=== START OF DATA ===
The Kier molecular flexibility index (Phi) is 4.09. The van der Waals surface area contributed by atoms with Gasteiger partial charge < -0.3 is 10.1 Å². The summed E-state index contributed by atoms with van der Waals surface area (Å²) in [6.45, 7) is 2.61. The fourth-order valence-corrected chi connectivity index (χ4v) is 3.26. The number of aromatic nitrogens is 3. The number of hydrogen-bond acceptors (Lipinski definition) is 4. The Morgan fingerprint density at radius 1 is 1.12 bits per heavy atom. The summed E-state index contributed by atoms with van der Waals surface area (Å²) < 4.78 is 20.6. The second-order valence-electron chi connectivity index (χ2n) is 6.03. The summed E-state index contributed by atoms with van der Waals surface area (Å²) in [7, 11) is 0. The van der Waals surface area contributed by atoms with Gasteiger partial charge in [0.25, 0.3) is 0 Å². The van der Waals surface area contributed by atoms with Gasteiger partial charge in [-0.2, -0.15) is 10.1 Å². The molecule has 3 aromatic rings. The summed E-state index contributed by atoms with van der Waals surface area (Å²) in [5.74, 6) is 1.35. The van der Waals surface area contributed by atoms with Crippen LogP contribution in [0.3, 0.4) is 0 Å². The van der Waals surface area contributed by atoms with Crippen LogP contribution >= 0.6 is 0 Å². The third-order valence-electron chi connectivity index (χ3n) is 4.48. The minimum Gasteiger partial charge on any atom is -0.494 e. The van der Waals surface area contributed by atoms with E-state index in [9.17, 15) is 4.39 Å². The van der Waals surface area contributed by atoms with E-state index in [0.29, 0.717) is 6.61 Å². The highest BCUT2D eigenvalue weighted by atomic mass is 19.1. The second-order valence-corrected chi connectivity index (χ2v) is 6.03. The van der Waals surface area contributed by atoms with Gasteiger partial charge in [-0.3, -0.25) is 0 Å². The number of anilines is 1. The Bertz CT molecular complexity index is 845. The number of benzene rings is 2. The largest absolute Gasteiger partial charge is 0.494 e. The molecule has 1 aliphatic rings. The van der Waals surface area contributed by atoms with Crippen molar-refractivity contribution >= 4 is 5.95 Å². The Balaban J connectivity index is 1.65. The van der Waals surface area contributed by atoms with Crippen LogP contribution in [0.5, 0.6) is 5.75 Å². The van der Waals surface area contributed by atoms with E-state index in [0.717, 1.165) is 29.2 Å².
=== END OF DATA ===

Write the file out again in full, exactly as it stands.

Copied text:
The Kier molecular flexibility index (Phi) is 4.09. The van der Waals surface area contributed by atoms with Gasteiger partial charge < -0.3 is 10.1 Å². The summed E-state index contributed by atoms with van der Waals surface area (Å²) in [6.45, 7) is 2.61. The fourth-order valence-corrected chi connectivity index (χ4v) is 3.26. The number of aromatic nitrogens is 3. The number of hydrogen-bond acceptors (Lipinski definition) is 4. The Morgan fingerprint density at radius 1 is 1.12 bits per heavy atom. The summed E-state index contributed by atoms with van der Waals surface area (Å²) < 4.78 is 20.6. The second-order valence-electron chi connectivity index (χ2n) is 6.03. The summed E-state index contributed by atoms with van der Waals surface area (Å²) in [7, 11) is 0. The van der Waals surface area contributed by atoms with Gasteiger partial charge in [0.25, 0.3) is 0 Å². The van der Waals surface area contributed by atoms with Gasteiger partial charge in [-0.2, -0.15) is 10.1 Å². The molecule has 3 aromatic rings. The summed E-state index contributed by atoms with van der Waals surface area (Å²) in [5.74, 6) is 1.35. The van der Waals surface area contributed by atoms with Crippen LogP contribution in [0.3, 0.4) is 0 Å². The van der Waals surface area contributed by atoms with Crippen LogP contribution >= 0.6 is 0 Å². The third-order valence-electron chi connectivity index (χ3n) is 4.48. The minimum Gasteiger partial charge on any atom is -0.494 e. The van der Waals surface area contributed by atoms with E-state index in [9.17, 15) is 4.39 Å². The van der Waals surface area contributed by atoms with E-state index in [0.29, 0.717) is 6.61 Å². The highest BCUT2D eigenvalue weighted by atomic mass is 19.1. The second-order valence-corrected chi connectivity index (χ2v) is 6.03. The van der Waals surface area contributed by atoms with Gasteiger partial charge in [-0.3, -0.25) is 0 Å². The number of anilines is 1. The Bertz CT molecular complexity index is 845. The number of benzene rings is 2. The largest absolute Gasteiger partial charge is 0.494 e. The molecule has 1 aliphatic rings. The van der Waals surface area contributed by atoms with Crippen molar-refractivity contribution >= 4 is 5.95 Å². The Balaban J connectivity index is 1.65. The van der Waals surface area contributed by atoms with Crippen LogP contribution in [0.5, 0.6) is 5.75 Å². The van der Waals surface area contributed by atoms with E-state index in [0.717, 1.165) is 29.2 Å².